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Living heritage of Hong Kong

Poon choi, milk tea and herbal tea: only three types of local fare on Hong Kong’s cultural heritage list

From an initial 480 entries of various traditions, the selection has been narrowed to 20

PUBLISHED : Tuesday, 15 August, 2017, 12:29pm
UPDATED : Tuesday, 15 August, 2017, 11:48pm

Hong Kong may pride itself on being a “food heaven”, but only three types of local fare managed a place on the city’s first representative list of cultural heritage that the government has pledged to protect.

The three are: Hong Kong-style milk tea, herbal tea and poon choi, a communal dish particularly popular in rural areas.

Poon choi, or “basin vegetables”, comprises a mix of layered ingredients in a large bowl, with prized items such as roast duck, prawns and abalone placed on top. It is traditionally served at occasions such as weddings or festivals where clansmen gather to celebrate unity.

The three food items are among a list of 20 selections that the government has taken some 10 years to come up with, following rounds of deliberation and public consultation.

The list, released on Monday, also includes entries such as ancestral worship rituals, the sewing of traditional gowns for brides and the building of bamboo theatres for Cantonese opera.

Out of the 20 items, 10 were recommended by a group of experts on the Intangible Cultural Heritage Advisory Committee, while another 10 – such as the Cheung Chau bun festival and Ghost Festival – were already on the national list.

In a statement, a government spokesman said: “The representative list would provide the government with a basis for prioritising resources and safeguarding measures for intangible cultural heritage items, especially those of high cultural value and with an urgent need for preservation.”

Dr Chan Choi-hi, a member of the advisory committee, said it had been difficult deciding what to include on the list.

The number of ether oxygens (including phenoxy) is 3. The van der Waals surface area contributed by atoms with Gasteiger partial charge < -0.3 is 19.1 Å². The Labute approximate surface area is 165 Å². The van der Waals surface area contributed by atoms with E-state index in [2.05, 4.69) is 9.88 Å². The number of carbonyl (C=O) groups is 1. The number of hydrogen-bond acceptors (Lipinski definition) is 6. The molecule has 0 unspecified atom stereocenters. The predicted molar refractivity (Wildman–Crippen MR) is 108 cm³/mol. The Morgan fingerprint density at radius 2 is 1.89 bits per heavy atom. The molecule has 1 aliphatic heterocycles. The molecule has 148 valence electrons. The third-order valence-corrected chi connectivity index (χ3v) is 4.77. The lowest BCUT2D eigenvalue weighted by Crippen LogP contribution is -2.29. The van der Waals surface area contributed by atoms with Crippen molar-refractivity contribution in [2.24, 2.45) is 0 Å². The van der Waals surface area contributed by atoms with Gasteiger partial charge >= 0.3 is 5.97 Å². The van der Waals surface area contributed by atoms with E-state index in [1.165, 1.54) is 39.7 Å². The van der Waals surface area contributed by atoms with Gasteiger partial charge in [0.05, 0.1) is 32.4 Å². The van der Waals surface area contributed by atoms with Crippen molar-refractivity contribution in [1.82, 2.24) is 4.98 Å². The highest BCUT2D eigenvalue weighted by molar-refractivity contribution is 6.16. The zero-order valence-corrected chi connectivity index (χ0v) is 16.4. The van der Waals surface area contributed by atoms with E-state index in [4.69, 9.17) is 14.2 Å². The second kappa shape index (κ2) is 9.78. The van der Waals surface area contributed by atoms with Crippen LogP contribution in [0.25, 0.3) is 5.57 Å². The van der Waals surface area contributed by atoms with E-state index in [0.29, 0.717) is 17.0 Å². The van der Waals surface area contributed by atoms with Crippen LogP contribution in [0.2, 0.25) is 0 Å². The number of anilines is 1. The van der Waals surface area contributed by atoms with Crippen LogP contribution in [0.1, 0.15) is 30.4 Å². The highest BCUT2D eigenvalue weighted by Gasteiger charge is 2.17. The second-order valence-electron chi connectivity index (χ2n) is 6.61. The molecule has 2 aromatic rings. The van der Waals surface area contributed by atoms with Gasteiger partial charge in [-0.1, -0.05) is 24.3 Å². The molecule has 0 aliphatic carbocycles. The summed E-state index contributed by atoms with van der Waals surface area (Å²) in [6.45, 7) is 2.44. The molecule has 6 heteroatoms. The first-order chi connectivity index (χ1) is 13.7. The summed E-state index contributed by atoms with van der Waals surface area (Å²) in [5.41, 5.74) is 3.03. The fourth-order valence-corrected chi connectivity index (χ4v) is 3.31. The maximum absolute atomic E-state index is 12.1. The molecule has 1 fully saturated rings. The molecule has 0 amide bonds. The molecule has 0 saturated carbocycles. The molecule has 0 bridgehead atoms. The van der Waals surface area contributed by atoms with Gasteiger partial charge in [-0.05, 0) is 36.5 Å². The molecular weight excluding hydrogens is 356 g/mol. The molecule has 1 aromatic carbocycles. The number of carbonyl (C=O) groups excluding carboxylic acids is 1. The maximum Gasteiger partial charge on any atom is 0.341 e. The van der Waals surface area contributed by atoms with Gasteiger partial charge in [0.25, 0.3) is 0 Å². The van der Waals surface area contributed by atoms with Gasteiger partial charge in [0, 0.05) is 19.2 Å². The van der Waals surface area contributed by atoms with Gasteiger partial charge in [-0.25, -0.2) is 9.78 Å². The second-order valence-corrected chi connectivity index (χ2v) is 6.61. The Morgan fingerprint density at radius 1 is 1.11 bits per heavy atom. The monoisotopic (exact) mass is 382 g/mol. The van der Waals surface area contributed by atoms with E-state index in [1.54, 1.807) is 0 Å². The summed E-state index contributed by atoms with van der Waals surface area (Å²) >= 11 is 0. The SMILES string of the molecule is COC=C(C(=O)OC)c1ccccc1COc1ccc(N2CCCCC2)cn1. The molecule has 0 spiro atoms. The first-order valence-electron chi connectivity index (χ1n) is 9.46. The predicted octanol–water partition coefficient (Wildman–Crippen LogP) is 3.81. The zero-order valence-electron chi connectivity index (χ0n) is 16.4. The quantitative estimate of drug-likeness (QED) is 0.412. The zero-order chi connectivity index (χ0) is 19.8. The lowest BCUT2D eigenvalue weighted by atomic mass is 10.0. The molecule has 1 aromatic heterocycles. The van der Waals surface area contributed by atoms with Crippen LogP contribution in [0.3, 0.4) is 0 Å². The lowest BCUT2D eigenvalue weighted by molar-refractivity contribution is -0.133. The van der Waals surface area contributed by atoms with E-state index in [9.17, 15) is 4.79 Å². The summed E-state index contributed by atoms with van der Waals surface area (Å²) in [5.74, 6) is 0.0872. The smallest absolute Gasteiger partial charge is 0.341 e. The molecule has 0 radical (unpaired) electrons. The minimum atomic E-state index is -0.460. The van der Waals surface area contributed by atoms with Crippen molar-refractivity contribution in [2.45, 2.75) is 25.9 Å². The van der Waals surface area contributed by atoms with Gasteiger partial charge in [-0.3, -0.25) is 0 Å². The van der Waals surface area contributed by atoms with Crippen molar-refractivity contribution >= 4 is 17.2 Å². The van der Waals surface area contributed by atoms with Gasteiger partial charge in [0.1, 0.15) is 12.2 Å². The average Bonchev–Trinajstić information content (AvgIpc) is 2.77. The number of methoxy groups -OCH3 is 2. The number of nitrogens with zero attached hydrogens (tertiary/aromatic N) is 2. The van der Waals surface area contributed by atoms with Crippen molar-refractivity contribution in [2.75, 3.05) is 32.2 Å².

But he was glad that Hong Kong-style milk tea, commonly known as “silk stocking tea” – based on the shape of a sackcloth bag to filter the tea leaves – was selected.

“The silk stocking milk tea reflects the East-West fusion trends of Hong Kong,” Chan said, referring to the localisation of a tea tradition introduced by the British during the colonial era.

He urged the government to set up a museum to display and showcase items of intangible cultural heritage.

Last year, a heritage centre was set up in Sam Tung Uk Museum in Tsuen Wan. But Chan said the items deserved to be housed in a dedicated museum.

Milk tea to worship rituals: Hong Kong public consulted on 10 intangible cultural heritage items

In 2014, the government announced a heritage inventory of 480 items after seven years of research and deliberation. Among the list was a salted fish dish, and Wing Chun, a form of Chinese martial arts.

In February this year, the advisory committee shortlisted 10 items from the list of 480 and put them up for a three-month public consultation.

More than 200 submissions were received with the majority supporting the committee’s recommendations, according to officials.

The government said the Intangible Cultural Heritage Office would organise a series of activities to promote public awareness of the items on the latest list.